UK trade union polls show backing for second EU referendum

YouGov poll shows 68 percent of members of three biggest unions want rerun of referendum on UK's membership of the EU.

    An anti-Brexit protester outside Britain's Houses of Parliament [Hannah McKay/Reuters]
    An anti-Brexit protester outside Britain's Houses of Parliament [Hannah McKay/Reuters]

    A survey of Britain's three largest trade unions has found overwhelming backing for a second referendum on the UK's continued membership of the European Union.

    The YouGov poll of Unite, Unison, and GMB members also found a clear majority backed remaining in the 28-member bloc.

    A margin of 68 percent of respondents said they wanted another vote compared with 32 percent who said there should not be another referendum.

    One of the main reasons cited for opposing Brexit included worsening economic prospects such as fewer job opportunities. 

    The poll was commissioned by the People's Vote campaign, which is calling for a referendum on whether to choose the government's final deal to leave the EU or to reject the idea of Brexit outright.

    As the unions are affiliates of the opposition Labour Party, the results will add to calls for its leader, Jeremy Corbyn, to back the People's Vote campaign.

    Corbyn has been criticised for his stance on Brexit, which many within his own party see as too closely aligned to the government's "Hard Brexit" stance.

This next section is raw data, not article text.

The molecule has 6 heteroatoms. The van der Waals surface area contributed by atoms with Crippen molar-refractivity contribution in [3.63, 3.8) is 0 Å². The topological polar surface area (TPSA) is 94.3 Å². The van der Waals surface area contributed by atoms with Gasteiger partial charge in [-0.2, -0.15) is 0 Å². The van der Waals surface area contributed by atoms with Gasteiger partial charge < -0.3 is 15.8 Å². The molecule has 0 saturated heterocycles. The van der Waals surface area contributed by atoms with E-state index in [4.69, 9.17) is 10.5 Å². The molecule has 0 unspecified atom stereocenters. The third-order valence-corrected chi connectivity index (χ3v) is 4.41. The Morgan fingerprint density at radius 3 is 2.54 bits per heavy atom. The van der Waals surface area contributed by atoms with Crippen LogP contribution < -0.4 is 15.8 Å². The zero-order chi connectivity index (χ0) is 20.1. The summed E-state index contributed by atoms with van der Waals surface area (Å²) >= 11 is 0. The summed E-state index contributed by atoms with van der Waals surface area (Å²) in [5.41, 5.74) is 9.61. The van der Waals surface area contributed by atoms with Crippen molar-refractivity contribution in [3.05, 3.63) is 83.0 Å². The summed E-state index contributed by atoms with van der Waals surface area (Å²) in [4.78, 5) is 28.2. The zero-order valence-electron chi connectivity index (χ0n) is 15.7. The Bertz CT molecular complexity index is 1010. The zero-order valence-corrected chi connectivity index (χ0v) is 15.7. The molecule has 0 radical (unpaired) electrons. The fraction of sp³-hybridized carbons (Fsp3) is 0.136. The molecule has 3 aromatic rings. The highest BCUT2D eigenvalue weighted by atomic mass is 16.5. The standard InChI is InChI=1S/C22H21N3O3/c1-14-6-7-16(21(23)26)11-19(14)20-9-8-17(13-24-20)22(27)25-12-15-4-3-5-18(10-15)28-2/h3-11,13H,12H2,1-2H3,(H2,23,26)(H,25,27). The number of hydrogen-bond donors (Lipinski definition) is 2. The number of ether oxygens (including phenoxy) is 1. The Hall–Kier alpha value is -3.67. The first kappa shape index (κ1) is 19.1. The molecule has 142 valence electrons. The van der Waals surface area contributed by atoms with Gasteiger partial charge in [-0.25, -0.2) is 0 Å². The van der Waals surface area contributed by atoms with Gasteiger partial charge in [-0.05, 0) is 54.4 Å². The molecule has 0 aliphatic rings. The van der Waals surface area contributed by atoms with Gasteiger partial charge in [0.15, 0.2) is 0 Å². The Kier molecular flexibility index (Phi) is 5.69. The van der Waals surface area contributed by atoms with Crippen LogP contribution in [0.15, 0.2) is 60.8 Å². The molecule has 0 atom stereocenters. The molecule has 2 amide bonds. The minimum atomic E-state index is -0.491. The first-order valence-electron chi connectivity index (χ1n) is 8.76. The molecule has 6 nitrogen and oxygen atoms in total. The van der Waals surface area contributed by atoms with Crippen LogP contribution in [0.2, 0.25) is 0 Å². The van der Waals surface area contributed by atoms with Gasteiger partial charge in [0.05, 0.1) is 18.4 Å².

The UK has until March 2019 to conclude an agreement on the terms of its exit from the EU, with lack of preparation and internal divisions over the issue within the government slowing the pace of negotiations.

    British Prime Minister Theresa May was only able to agree on a common negotiating platform with her cabinet in July and even that led to the resignation of Brexit Secretary David Davis and Foreign Secretary Boris Johnson.

    Her Conservative Party is bitterly split between those who wish to have a clean break with the EU on the party's hard right and those that want to maintain some arrangements with the EU, such as a common trade and customs area.

    In an editorial for the Mail on Sunday, Johnson compared Conservative leaders' plan to putting a "suicide vest" around the British constitution and handing the detonator to the EU.

    Concerns for those opposed to a hard Brexit include the ease of maintaining manufacturer supply chains, which for many industries are spread across the EU, and fears that multinational companies will relocate to the continent due to its larger markets.

    SOURCE: Al Jazeera News


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